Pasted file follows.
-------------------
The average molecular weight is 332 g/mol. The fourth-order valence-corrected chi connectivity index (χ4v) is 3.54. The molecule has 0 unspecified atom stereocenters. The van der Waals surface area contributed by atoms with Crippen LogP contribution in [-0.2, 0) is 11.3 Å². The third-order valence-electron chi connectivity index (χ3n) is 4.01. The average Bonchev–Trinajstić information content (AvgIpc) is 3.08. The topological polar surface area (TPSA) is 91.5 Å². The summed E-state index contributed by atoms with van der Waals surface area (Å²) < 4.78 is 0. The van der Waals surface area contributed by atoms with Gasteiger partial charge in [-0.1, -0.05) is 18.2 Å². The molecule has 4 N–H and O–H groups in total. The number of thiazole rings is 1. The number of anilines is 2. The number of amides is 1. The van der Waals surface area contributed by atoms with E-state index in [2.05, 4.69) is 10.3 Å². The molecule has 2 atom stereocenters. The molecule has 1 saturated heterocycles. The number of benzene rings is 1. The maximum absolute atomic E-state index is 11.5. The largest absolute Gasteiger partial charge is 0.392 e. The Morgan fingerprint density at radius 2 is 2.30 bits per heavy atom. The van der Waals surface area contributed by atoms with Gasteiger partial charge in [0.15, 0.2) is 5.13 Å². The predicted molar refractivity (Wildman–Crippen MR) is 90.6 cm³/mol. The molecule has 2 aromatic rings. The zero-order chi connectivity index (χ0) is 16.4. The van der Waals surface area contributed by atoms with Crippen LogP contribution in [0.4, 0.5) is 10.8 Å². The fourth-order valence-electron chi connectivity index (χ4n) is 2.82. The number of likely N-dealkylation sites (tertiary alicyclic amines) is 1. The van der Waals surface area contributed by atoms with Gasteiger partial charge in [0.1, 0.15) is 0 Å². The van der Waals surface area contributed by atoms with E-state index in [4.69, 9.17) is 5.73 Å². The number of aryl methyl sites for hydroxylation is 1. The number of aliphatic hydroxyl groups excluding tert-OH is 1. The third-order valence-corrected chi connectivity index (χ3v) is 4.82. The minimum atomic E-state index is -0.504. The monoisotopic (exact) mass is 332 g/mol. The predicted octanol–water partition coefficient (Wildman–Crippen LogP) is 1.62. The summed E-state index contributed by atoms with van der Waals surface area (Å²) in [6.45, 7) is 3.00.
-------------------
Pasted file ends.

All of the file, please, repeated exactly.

The average molecular weight is 332 g/mol. The fourth-order valence-corrected chi connectivity index (χ4v) is 3.54. The molecule has 0 unspecified atom stereocenters. The van der Waals surface area contributed by atoms with Crippen LogP contribution in [-0.2, 0) is 11.3 Å². The third-order valence-electron chi connectivity index (χ3n) is 4.01. The average Bonchev–Trinajstić information content (AvgIpc) is 3.08. The topological polar surface area (TPSA) is 91.5 Å². The summed E-state index contributed by atoms with van der Waals surface area (Å²) < 4.78 is 0. The van der Waals surface area contributed by atoms with Gasteiger partial charge in [-0.1, -0.05) is 18.2 Å². The molecule has 4 N–H and O–H groups in total. The number of thiazole rings is 1. The number of anilines is 2. The number of amides is 1. The van der Waals surface area contributed by atoms with E-state index in [2.05, 4.69) is 10.3 Å². The molecule has 2 atom stereocenters. The molecule has 1 saturated heterocycles. The number of benzene rings is 1. The maximum absolute atomic E-state index is 11.5. The largest absolute Gasteiger partial charge is 0.392 e. The Morgan fingerprint density at radius 2 is 2.30 bits per heavy atom. The van der Waals surface area contributed by atoms with Gasteiger partial charge in [0.15, 0.2) is 5.13 Å². The predicted molar refractivity (Wildman–Crippen MR) is 90.6 cm³/mol. The molecule has 2 aromatic rings. The zero-order chi connectivity index (χ0) is 16.4. The van der Waals surface area contributed by atoms with Crippen LogP contribution in [0.4, 0.5) is 10.8 Å². The fourth-order valence-electron chi connectivity index (χ4n) is 2.82. The number of likely N-dealkylation sites (tertiary alicyclic amines) is 1. The van der Waals surface area contributed by atoms with Gasteiger partial charge in [0.1, 0.15) is 0 Å². The van der Waals surface area contributed by atoms with E-state index in [4.69, 9.17) is 5.73 Å². The number of aryl methyl sites for hydroxylation is 1. The number of aliphatic hydroxyl groups excluding tert-OH is 1. The third-order valence-corrected chi connectivity index (χ3v) is 4.82. The minimum atomic E-state index is -0.504. The monoisotopic (exact) mass is 332 g/mol. The predicted octanol–water partition coefficient (Wildman–Crippen LogP) is 1.62. The summed E-state index contributed by atoms with van der Waals surface area (Å²) in [6.45, 7) is 3.00.